o Lessons learned, challenges and opportunities for improving escalator safety.  Example of one challenge includes that in MA, state statute requires the manufacturer inspect equipment every time the escalator is turned off.  One example of an opportunity is remote baggage pickup. (TPA, LAS and MCO have remote baggage pickup as an example to reduce the number of bags passengers are carrying on escalators).  Another example of an opportunity is that SRQ and GSP have changed the speed of their escalators, potentially based up their airport user profiles.
• Appendices-Examples are checklists, maintenance schedules and/or contracts, risk management trends and analysis tools, incident reports, risk management information system (RMIS) examples, reporting pathways, signage that could be included as a user education/communication toolkit.

Partial Information Sources (Note that there is very little on airport escalators, so the following information sources are primarily associated with transit)

Xing, Yingying; Lu, Jian Joh n. An Analysis of Escalator-Related Injuries in Metro Stations in Guangzhou, 2013-2015. Transportation Research Board 96th Annual Meeting, Transportation Research Board, 2017, 16p https://trid.trb.org/view/1439320

Shen, Yixin; Ye, Xin; Chen, Juan; Lo, S M; Ma, Jian. Effect of Stair and Escalator Combination Form on Platform Flow Performance in Metro Stations. Transportation Research Board 96th Annual Meeting, Transportation Research Board, 2017, 15p https://trid.trb.org/view/1438221

Antos, Justin D; Jia, Wendy; Parker, Jonathan H. Is It Too Crowded in Here? In Search of Safety Standards for Pedestrian Congestion in Rail Stations. Transportation Research Record: Journal of the Transportation Research Board, Issue 2648, 2017, pp 126–133 https://trid.trb.org/view/1437687

Zhuang, Yifan; Zhou, Xiao dong; Ni, Yong; Yang, Lizhong. Passengers’ behavioral intentions towards congestion: Observational study of the entry restrictions at traffic bottleneck. KSCE Journal of Civil Engineering, Volume 21, Issue 6, 2017, pp 2393-2402 https://trid.trb.org/view/1480819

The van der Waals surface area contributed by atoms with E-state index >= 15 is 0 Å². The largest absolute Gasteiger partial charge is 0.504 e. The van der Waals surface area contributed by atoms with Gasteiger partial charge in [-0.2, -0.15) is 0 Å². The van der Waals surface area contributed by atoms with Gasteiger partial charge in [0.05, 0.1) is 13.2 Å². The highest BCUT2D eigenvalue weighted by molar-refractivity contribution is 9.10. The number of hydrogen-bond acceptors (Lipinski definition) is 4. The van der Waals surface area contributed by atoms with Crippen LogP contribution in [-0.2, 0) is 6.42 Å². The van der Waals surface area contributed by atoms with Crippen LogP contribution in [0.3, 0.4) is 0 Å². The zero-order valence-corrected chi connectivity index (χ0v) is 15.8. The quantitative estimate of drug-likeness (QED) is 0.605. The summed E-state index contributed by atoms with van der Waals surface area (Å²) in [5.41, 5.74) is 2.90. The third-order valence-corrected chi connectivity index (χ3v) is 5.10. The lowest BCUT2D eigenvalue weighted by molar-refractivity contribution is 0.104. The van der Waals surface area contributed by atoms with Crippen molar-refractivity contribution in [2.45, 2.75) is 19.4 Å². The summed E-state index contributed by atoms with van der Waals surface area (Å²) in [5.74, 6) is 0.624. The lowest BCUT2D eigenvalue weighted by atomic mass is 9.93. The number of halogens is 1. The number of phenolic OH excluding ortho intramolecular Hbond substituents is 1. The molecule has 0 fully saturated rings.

Bardyshev, Oleg; Popov, Valery; Druzhinin, Pyotr; Bardyshev, Andrey. Expert Review of Metro Escalators Safety. Transportation Research Procedia, Volume 20, Issue 0, 2017, pp 31-35 https://trid.trb.org/view/1447269

Hunter-Zaworski, K. Analysis of passenger incident data from five rail transit systems. Safety, Volume 3, Issue 3, 2017, 21 (10p) https://trid.trb.org/view/1489231

Bardyshev, Oleg; Popov, Valery; Druzhinin, Pyotr; Bardyshev, Andrey. Expert Review of Metro Escalators Safety. Transportation Research Procedia, Volume 20, Issue 0, 2017, pp 31-35 https://trid.trb.org/view/1447269

Pelczarski, Z. (2018) The requirements of human factors and ergonomics for the safe and comfortable stairs versus the escalators. Vol. 600. Advances in Intelligent Systems and Computing (pp. 176-186). https://www.scopus.com/inward/record.uri?eid=2-s2.0-85021759747&doi=10.1007%2f978-3-319-60450-3_17&partnerID=40&md5=40dc4a60ff40420891c92a31a53d70bb

Isnaini Janipha, N. A., Aina Syed Alwee, S. N., Mohd Ariff, R., & Ismail, F. (2018). Maintenance and Safety Practices of Escalator in Commercial Buildings. Paper presented at the IOP Conference Series: Earth and Environmental Science. https://www.scopus.com/inward/record.uri?eid=2-s2.0-85044476984&doi=10.1088%2f1755-1315%2f117%2f1%2f012042&partnerID=40&md5=d868c998233d4d4c8582e3226440c5fc

Xing, Y., Dissanayake, S., Lu, J., Long, S., & Lou, Y. (2017). An analysis of escalator-related injuries in metro stations in China, 2013-2015. Accident Analysis and Prevention. doi:10.1016/j.aap.2017.10.007 https://www.scopus.com/inward/record.uri?eid=2-s2.0-85032198438&doi=10.1016%2fj.aap.2017.10.007&partnerID=40&md5=faa7017f4f389ebbb8a40d3ac7fd5ca0

Li, W., Gong, J., Yu, P., & Shen, S. (2016). Modeling, simulation and analysis of group trampling risks during escalator transfers. Physica A: Statistical Mechanics and its Applications, 444, 970-984. doi:10.1016/j.physa.2015.10.091 https://www.scopus.com/inward/record.uri?eid=2-s2.0-84946945178&doi=10.1016%2fj.physa.2015.10.091&partnerID=40&md5=c610e436f08432646dac36d1ab8a2d8f

Harrison, C., Kukadia, N., Stoneman, P., & Dyer, G. (2016). Pilot for standing on both sides of escalators. Paper presented at the Symposium on Lift and Escalator Technologies. https://www.scopus.com/inward/record.uri?eid=2-s2.0-85013377285&partnerID=40&md5=663753fb9caafdc78e8fb2e9f4a41b31